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January 20, 2013 at 1:44 am #15060dbledsoe83Member
My friend and I were trying to find evidence that treaties don\’t trump the Constitution. There is the Supremacy Clause and they can only make treaties \”under the authority of the United States\” meaning if they can\’t infringe on your right to bear arms then they couldn\’t make a treaty doing so.
Here is an article my friend put together where all he could find was John Jay in Federalist #64 and relating treaties to the Law of Nations.
If anyone has any comments or suggestions we would appreciate it.
\”Do Treaties Trump The Constitution?
Many people are concerned about many of the treaties that the federal government is debating on entering into at the UN’s behest, things like gun control, water regulation, etc. Many have said that International Treaties that the U.S. enters into “trump” the U.S. Constitution. So, is this the case? Could the founders have been so near sighted as to allow an absolutely corrupt Washington “treaty” away our freedom; to have the states’ sovereignty and its people’s liberties trodden under the by the will of international bodies?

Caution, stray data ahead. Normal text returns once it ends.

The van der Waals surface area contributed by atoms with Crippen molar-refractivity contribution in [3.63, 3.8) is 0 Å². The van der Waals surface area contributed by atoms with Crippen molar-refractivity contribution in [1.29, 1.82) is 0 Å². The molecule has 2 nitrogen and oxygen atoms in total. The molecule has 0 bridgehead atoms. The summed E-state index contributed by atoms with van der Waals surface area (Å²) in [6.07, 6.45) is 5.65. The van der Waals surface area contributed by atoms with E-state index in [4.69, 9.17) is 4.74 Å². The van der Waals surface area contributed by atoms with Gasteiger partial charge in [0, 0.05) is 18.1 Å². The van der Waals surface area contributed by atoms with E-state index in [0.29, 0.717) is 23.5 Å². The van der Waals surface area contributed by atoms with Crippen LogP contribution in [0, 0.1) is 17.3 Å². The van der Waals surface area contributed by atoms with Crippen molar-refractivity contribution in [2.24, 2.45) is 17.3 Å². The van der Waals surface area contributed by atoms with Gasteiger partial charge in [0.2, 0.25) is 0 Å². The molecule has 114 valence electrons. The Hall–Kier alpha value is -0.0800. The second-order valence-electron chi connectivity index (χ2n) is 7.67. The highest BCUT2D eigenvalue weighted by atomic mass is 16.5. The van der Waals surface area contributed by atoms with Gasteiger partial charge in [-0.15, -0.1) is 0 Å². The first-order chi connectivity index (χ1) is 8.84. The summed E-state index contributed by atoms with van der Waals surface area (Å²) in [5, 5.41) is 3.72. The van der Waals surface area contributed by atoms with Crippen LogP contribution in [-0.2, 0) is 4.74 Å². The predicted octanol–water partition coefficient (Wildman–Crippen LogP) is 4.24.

Well, to explain this we first have to give some background to offer a better understanding of what the founders designed during the time of the Constitution’s ratification. During this period, there were two factions that had formed; the Federalists and the Anti-Federalists. The Federalist’s were the ones pushing for the ratification of the Constitution. They assured the people in their writings, The Federalist Papers, that the constitution established a government of limited powers (primarily related to foreign policy and the regulation of interstate commerce), that the states retained all powers not delegated to the new government, and that the federal government could exercise no additional powers without their consent, given in the form of constitutional amendments. The Anti-Federalists’ writings were pointing out areas that the proposed Constitution would allow for the growth of a massive Federal Government that would eclipse the states’ and the people’s rights. In hind sight, I think we can safely say who was right.